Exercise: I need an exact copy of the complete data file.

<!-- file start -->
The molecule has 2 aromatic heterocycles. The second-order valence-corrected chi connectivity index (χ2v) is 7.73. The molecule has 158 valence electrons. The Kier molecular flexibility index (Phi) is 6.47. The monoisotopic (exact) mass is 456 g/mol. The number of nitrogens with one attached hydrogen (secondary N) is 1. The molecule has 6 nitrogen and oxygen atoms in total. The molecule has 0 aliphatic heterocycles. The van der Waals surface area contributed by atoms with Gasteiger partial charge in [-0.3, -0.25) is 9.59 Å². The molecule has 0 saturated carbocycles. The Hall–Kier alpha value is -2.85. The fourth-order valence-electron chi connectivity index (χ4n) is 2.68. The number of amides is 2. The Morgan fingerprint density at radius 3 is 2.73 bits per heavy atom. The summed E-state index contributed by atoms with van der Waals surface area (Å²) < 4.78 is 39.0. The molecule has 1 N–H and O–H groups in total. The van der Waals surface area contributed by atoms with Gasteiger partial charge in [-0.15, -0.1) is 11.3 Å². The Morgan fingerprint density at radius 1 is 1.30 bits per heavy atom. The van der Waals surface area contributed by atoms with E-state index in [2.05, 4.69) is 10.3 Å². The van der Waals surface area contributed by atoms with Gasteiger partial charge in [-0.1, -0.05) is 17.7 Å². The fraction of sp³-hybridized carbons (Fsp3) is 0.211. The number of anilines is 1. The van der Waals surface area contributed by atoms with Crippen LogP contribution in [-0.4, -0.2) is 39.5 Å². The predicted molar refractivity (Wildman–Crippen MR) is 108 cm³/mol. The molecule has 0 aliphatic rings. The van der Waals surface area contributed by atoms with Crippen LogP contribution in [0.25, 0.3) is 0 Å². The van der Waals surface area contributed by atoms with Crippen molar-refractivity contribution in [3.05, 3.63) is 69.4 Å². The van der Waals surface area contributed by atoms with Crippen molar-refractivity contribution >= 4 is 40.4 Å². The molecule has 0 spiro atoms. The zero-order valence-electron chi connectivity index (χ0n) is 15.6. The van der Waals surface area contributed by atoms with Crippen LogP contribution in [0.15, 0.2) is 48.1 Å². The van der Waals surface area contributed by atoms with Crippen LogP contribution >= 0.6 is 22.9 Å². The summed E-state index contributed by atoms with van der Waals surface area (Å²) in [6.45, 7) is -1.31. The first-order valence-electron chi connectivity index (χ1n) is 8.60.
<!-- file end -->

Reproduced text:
The molecule has 2 aromatic heterocycles. The second-order valence-corrected chi connectivity index (χ2v) is 7.73. The molecule has 158 valence electrons. The Kier molecular flexibility index (Phi) is 6.47. The monoisotopic (exact) mass is 456 g/mol. The number of nitrogens with one attached hydrogen (secondary N) is 1. The molecule has 6 nitrogen and oxygen atoms in total. The molecule has 0 aliphatic heterocycles. The van der Waals surface area contributed by atoms with Gasteiger partial charge in [-0.3, -0.25) is 9.59 Å². The molecule has 0 saturated carbocycles. The Hall–Kier alpha value is -2.85. The fourth-order valence-electron chi connectivity index (χ4n) is 2.68. The number of amides is 2. The Morgan fingerprint density at radius 3 is 2.73 bits per heavy atom. The summed E-state index contributed by atoms with van der Waals surface area (Å²) < 4.78 is 39.0. The molecule has 1 N–H and O–H groups in total. The van der Waals surface area contributed by atoms with Gasteiger partial charge in [-0.15, -0.1) is 11.3 Å². The Morgan fingerprint density at radius 1 is 1.30 bits per heavy atom. The van der Waals surface area contributed by atoms with E-state index in [2.05, 4.69) is 10.3 Å². The van der Waals surface area contributed by atoms with Gasteiger partial charge in [-0.1, -0.05) is 17.7 Å². The fraction of sp³-hybridized carbons (Fsp3) is 0.211. The number of anilines is 1. The van der Waals surface area contributed by atoms with Crippen LogP contribution in [-0.4, -0.2) is 39.5 Å². The predicted molar refractivity (Wildman–Crippen MR) is 108 cm³/mol. The molecule has 0 aliphatic rings. The van der Waals surface area contributed by atoms with Crippen LogP contribution in [0.25, 0.3) is 0 Å². The van der Waals surface area contributed by atoms with Crippen molar-refractivity contribution in [3.05, 3.63) is 69.4 Å². The van der Waals surface area contributed by atoms with Crippen molar-refractivity contribution >= 4 is 40.4 Å². The molecule has 0 spiro atoms. The zero-order valence-electron chi connectivity index (χ0n) is 15.6. The van der Waals surface area contributed by atoms with Crippen LogP contribution in [0.15, 0.2) is 48.1 Å². The van der Waals surface area contributed by atoms with Crippen LogP contribution >= 0.6 is 22.9 Å². The summed E-state index contributed by atoms with van der Waals surface area (Å²) in [6.45, 7) is -1.31. The first-order valence-electron chi connectivity index (χ1n) is 8.60.